If you have a child who is hearing impaired, finding the right school for them can be a difficult choice. Public schools are required by the American With Disabilities Act to provide accommodations for your child, but will this be the best fit for them? Below are some schooling options that are available to you, with a list of pros and cons that will help you as you try to make this difficult choice.
You can send your child to a boarding-school style of school, where your child and other deaf students live during the duration of the school period. There are many advantages to choosing this type of education for your child, including:
- advanced techniques tailored specifically for deaf students
- the chance to interact with peers who struggle similarly and form meaningful relationships with them
- extracurricular activities like sports that your child normally would not be able to participate in while attending public school
- the chance to become completely fluent in sign language and proficient and lip reading
The downsides to this type of education come mostly from separation from family. Students can feel alienated when they return home for holidays and might miss the easy environment that comes with an all-deaf student population.
Private school can help you to get around the cons of public schooling because you will pay your child's tuition and directly be involved with choosing the school that is right for them. Public schools have limited resources and funding for students with disabilities, so while accommodations may be made, your child might not get the level of help he or she needs in the classroom, especially if many students require special needs accommodations. Deaf students are not as common in public school, so special needs funding may go to higher-incidence disabilities, like learning disabilities (LD) or ADHD.
You can choose private schools that have teachers who are specifically trained in American Sign Language, or pay to have an aid that comes in to interpret for your child who does not have to be shared with other students. You can even find private schools that specialize in deaf education, providing many of the pros of a residential-style program, except your child will return home at night. You also have the option to find a religious school if you choose to go private; Catholic schools can be a great resource for your child, as they can help provide spiritual as well as secular instruction in a method that your child can understand. To see if your local private Catholic school has resources for deaf students, contact a school like Saint Thomas Academy.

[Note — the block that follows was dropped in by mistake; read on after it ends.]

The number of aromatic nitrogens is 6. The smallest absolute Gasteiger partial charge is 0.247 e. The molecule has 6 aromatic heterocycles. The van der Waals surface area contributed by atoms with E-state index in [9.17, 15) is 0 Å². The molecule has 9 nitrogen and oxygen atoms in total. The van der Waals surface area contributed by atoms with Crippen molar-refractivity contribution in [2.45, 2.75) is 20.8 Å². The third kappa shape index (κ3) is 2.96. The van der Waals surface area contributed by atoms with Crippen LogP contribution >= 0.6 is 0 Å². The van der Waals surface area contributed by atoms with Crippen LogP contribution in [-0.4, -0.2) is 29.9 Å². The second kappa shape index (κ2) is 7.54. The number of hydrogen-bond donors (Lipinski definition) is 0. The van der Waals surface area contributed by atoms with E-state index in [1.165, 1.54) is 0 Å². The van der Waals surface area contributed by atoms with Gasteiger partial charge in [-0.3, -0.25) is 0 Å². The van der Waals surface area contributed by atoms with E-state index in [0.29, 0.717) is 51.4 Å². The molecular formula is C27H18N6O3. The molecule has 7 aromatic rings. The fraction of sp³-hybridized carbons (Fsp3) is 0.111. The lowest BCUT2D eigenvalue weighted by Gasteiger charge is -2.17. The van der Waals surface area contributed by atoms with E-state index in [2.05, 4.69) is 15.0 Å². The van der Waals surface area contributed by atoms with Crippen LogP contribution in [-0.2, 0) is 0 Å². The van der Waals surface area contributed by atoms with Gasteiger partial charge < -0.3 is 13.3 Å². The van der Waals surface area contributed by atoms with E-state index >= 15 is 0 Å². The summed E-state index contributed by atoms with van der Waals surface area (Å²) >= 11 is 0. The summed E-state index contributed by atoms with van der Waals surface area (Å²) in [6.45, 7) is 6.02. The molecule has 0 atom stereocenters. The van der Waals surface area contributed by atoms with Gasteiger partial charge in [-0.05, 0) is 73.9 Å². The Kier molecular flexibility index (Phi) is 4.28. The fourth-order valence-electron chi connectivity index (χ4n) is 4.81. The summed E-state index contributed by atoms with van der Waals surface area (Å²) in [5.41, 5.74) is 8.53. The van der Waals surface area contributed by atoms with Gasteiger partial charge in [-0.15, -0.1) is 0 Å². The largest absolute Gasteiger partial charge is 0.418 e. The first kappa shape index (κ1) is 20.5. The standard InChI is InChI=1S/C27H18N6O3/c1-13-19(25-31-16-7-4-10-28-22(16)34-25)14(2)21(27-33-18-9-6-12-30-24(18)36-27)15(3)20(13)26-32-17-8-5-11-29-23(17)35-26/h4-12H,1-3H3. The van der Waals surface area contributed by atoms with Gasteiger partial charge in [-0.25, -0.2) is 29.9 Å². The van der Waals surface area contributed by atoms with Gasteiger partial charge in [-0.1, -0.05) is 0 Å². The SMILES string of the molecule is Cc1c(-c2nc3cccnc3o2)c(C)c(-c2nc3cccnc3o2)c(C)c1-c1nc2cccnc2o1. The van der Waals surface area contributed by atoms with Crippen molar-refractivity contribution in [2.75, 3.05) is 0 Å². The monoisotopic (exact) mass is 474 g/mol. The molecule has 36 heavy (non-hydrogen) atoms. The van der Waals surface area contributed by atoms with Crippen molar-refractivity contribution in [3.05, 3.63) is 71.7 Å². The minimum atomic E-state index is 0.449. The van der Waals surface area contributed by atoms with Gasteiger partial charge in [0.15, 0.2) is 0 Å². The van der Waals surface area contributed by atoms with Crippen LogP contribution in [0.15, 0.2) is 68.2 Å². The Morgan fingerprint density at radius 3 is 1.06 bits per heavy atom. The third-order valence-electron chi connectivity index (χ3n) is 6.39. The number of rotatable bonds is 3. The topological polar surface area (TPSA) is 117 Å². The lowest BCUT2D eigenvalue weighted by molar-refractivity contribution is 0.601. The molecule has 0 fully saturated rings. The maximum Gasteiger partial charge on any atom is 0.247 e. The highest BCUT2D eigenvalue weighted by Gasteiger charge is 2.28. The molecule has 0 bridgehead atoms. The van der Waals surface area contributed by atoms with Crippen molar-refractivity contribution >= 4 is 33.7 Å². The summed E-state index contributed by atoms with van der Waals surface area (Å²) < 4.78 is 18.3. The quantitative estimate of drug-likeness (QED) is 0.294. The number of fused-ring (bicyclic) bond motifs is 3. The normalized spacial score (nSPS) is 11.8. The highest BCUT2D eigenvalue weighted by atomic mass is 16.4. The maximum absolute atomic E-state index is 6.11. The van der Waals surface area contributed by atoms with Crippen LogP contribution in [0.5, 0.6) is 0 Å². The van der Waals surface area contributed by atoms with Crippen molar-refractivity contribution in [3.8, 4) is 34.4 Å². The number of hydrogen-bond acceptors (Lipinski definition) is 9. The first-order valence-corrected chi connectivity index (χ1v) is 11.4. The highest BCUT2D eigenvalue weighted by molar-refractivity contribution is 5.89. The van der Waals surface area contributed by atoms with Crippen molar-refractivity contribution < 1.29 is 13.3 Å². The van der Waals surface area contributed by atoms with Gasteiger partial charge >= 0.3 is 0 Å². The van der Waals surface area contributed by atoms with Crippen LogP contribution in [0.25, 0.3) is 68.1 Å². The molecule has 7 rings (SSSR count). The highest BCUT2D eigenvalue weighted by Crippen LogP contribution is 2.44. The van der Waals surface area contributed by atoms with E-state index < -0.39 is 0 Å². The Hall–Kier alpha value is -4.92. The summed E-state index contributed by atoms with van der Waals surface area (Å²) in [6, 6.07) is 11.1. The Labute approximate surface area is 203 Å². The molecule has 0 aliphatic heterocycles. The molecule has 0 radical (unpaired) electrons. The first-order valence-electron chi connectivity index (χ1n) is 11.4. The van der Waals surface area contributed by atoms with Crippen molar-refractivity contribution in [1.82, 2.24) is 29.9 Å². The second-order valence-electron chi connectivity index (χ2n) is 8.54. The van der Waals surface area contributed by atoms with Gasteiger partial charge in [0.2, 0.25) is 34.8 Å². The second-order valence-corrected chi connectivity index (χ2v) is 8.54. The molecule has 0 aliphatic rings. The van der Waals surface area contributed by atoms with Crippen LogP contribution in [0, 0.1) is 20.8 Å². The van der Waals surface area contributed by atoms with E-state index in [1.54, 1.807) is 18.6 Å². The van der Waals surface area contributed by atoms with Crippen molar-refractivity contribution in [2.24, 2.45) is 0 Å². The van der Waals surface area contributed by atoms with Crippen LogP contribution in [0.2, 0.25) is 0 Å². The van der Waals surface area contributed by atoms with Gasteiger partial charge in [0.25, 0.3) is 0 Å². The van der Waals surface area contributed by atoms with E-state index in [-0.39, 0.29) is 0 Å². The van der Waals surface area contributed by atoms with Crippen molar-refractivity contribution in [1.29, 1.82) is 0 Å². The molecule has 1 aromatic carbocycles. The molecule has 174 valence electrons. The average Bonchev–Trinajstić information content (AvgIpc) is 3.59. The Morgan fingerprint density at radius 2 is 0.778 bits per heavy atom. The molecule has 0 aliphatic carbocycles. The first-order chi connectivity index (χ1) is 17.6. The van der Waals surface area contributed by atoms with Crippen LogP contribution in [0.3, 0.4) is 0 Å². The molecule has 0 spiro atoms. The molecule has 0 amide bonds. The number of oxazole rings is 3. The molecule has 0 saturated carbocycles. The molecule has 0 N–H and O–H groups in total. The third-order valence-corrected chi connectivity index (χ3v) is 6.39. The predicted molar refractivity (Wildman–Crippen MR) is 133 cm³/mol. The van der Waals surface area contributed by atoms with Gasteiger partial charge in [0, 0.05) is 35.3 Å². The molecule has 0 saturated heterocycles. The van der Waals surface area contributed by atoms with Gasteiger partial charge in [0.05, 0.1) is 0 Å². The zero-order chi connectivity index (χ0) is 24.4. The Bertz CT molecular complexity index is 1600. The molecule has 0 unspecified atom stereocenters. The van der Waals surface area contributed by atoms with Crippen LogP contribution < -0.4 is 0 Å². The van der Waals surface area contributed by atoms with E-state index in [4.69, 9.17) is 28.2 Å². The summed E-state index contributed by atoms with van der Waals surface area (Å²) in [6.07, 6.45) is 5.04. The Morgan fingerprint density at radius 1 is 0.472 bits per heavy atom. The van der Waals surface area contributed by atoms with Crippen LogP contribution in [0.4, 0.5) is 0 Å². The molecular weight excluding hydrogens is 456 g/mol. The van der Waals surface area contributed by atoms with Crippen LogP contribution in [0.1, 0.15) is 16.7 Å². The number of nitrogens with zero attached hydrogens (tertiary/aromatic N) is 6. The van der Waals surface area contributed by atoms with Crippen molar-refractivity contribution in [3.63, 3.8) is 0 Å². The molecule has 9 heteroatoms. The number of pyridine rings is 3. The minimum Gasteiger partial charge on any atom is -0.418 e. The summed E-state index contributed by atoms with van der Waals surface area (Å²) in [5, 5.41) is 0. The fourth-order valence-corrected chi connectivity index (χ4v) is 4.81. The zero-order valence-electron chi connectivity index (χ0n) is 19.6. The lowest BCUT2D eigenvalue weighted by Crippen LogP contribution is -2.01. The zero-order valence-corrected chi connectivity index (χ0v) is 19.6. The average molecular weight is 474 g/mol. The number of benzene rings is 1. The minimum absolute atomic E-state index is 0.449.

If you are worried about the cost of tuition at more specialized programs for deaf student, but are frustrated with the options of your local public school, homeschooling can be a good option for some students. The advantages are that your student will be able to learn at his or her own pace and that you can help foster deaf-specific skills, like signing. However, children who are deaf might already feel isolated from the world. Homeschooling may further this isolation, especially if your child is shy in nature. Another potential con is that private, public, and residential schools have a variety of teachers, but you are the only teacher at home. Different teaching styles and strategies can be helpful to challenge your child and teach them different ways to learn.
Choosing your child's school will mean a lot of research. You might even consider relocating so you can be sure your child is receiving the best education possible. Contact private schools in your area to see what programs might be available for your child to succeed in the classroom, and don't forget to apply for grants and scholarships if funding is holding you back from choosing a better option.Share